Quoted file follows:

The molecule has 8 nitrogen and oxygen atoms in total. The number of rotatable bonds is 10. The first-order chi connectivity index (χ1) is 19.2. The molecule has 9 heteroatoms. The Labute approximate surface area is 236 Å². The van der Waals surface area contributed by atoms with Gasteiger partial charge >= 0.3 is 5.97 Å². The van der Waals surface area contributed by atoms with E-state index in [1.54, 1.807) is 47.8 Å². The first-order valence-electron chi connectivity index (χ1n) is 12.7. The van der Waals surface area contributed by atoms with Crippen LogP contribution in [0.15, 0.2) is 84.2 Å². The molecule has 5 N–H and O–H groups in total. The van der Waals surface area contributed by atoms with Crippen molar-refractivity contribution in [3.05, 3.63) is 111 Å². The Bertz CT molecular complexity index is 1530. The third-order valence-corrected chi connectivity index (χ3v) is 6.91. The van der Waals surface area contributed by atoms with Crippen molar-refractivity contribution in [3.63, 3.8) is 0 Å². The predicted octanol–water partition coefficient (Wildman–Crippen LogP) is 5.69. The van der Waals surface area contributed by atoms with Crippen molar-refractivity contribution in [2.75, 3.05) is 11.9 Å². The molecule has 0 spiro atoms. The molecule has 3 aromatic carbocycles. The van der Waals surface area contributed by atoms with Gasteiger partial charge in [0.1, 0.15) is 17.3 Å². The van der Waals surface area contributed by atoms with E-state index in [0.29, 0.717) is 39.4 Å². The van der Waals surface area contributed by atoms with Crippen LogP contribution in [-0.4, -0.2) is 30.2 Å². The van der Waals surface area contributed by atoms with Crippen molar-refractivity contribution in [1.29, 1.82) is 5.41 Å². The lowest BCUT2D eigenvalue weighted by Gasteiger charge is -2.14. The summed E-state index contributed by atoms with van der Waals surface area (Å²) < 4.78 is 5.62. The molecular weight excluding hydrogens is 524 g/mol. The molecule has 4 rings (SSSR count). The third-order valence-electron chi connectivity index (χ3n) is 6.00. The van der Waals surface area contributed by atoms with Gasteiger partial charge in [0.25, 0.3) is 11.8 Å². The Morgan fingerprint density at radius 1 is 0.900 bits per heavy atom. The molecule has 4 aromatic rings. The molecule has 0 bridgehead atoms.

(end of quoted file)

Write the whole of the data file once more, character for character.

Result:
The molecule has 8 nitrogen and oxygen atoms in total. The number of rotatable bonds is 10. The first-order chi connectivity index (χ1) is 19.2. The molecule has 9 heteroatoms. The Labute approximate surface area is 236 Å². The van der Waals surface area contributed by atoms with Gasteiger partial charge >= 0.3 is 5.97 Å². The van der Waals surface area contributed by atoms with E-state index in [1.54, 1.807) is 47.8 Å². The first-order valence-electron chi connectivity index (χ1n) is 12.7. The van der Waals surface area contributed by atoms with Crippen LogP contribution in [0.15, 0.2) is 84.2 Å². The molecule has 5 N–H and O–H groups in total. The van der Waals surface area contributed by atoms with Crippen molar-refractivity contribution in [3.05, 3.63) is 111 Å². The Bertz CT molecular complexity index is 1530. The third-order valence-corrected chi connectivity index (χ3v) is 6.91. The van der Waals surface area contributed by atoms with Crippen molar-refractivity contribution in [3.63, 3.8) is 0 Å². The predicted octanol–water partition coefficient (Wildman–Crippen LogP) is 5.69. The van der Waals surface area contributed by atoms with Crippen molar-refractivity contribution in [2.75, 3.05) is 11.9 Å². The molecule has 0 spiro atoms. The molecule has 3 aromatic carbocycles. The van der Waals surface area contributed by atoms with Gasteiger partial charge in [0.1, 0.15) is 17.3 Å². The van der Waals surface area contributed by atoms with E-state index in [0.29, 0.717) is 39.4 Å². The van der Waals surface area contributed by atoms with Crippen LogP contribution in [-0.4, -0.2) is 30.2 Å². The van der Waals surface area contributed by atoms with Crippen molar-refractivity contribution in [1.29, 1.82) is 5.41 Å². The lowest BCUT2D eigenvalue weighted by Gasteiger charge is -2.14. The summed E-state index contributed by atoms with van der Waals surface area (Å²) < 4.78 is 5.62. The molecular weight excluding hydrogens is 524 g/mol. The molecule has 4 rings (SSSR count). The third-order valence-electron chi connectivity index (χ3n) is 6.00. The van der Waals surface area contributed by atoms with Gasteiger partial charge in [0.25, 0.3) is 11.8 Å². The Morgan fingerprint density at radius 1 is 0.900 bits per heavy atom. The molecule has 4 aromatic rings. The molecule has 0 bridgehead atoms.